Wild trip to Sweden – Part One – the journey

During our break we travelled to Sweden. Western Europe is such that generally large predators only exist on its peripheral. We have travelled to this periphery in the South East and West, but were yet to experience any wildlife in Northern Europe so this was our chance to correct this.

It is hard to pack light enough for a commercial flight yet have enough items to camp so we drove. While this was a fascinating drive, there is little en route in way of wildlife interest. The one exception was that on the way back as we often do we killed a few spare hours at Dunkirk zoo (Parc Zoologique de Fort-Mardyck). If you have a ferry leaving from Dunkirk it is worth a visit.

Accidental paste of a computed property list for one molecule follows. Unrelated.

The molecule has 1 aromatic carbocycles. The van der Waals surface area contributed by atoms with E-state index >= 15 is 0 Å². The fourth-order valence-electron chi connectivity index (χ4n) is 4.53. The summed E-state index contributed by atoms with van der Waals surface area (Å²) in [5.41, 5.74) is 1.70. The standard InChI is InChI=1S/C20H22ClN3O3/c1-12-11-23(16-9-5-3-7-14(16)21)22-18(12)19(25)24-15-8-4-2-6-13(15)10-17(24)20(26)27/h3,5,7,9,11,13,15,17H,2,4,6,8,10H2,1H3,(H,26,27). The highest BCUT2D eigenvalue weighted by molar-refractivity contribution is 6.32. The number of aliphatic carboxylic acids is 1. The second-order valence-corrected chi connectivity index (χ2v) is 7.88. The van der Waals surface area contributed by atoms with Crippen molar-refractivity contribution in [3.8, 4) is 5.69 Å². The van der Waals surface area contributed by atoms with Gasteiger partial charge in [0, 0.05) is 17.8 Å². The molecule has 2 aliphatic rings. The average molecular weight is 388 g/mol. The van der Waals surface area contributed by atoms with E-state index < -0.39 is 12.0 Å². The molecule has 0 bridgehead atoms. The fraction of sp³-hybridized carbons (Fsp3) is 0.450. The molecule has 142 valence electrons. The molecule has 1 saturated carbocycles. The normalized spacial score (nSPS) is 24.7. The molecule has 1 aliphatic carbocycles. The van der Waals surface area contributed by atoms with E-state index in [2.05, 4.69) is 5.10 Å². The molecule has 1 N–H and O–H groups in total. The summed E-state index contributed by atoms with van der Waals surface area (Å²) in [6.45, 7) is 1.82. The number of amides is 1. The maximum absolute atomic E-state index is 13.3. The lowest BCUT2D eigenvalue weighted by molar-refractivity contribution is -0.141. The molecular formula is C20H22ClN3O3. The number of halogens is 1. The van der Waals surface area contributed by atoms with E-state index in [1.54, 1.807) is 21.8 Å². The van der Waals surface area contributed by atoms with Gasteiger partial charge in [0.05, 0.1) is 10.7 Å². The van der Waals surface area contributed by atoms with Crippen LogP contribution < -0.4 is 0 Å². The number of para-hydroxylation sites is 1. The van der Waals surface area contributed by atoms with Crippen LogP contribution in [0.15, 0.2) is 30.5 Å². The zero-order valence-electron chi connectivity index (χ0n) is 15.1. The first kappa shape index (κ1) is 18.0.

Image – Tim Welby

It is relatively small, but also far cheaper than a normal zoo. It doesn’t take long to walk round, but what was of particular interest to me were its predators. Being a small zoo you wouldn’t expect it to have many, and it doesn’t, but sensibly the large predators were all European (as were many of the other species). The highlight of this zoo is a pair of European bears, giving a more controlled sighting than you will get with wild bears. They also have 4 European lynx. These roam free in Europe too, indeed in France, and are fascinating. They are roughly the size of a Labrador though slimmer, and the zoo enclosure is well designed,  requiring their agility and athleticism to get to the whole enclosure.

We travelled to Sweden through Denmark and across two bridges, one that connects mainland Denmark with the Copenhagen island, and one that connects that island with Sweden. Our time in Sweden itself was spent in the area to the West of Västerås and South of  Borlänge, and is described in the next post. 

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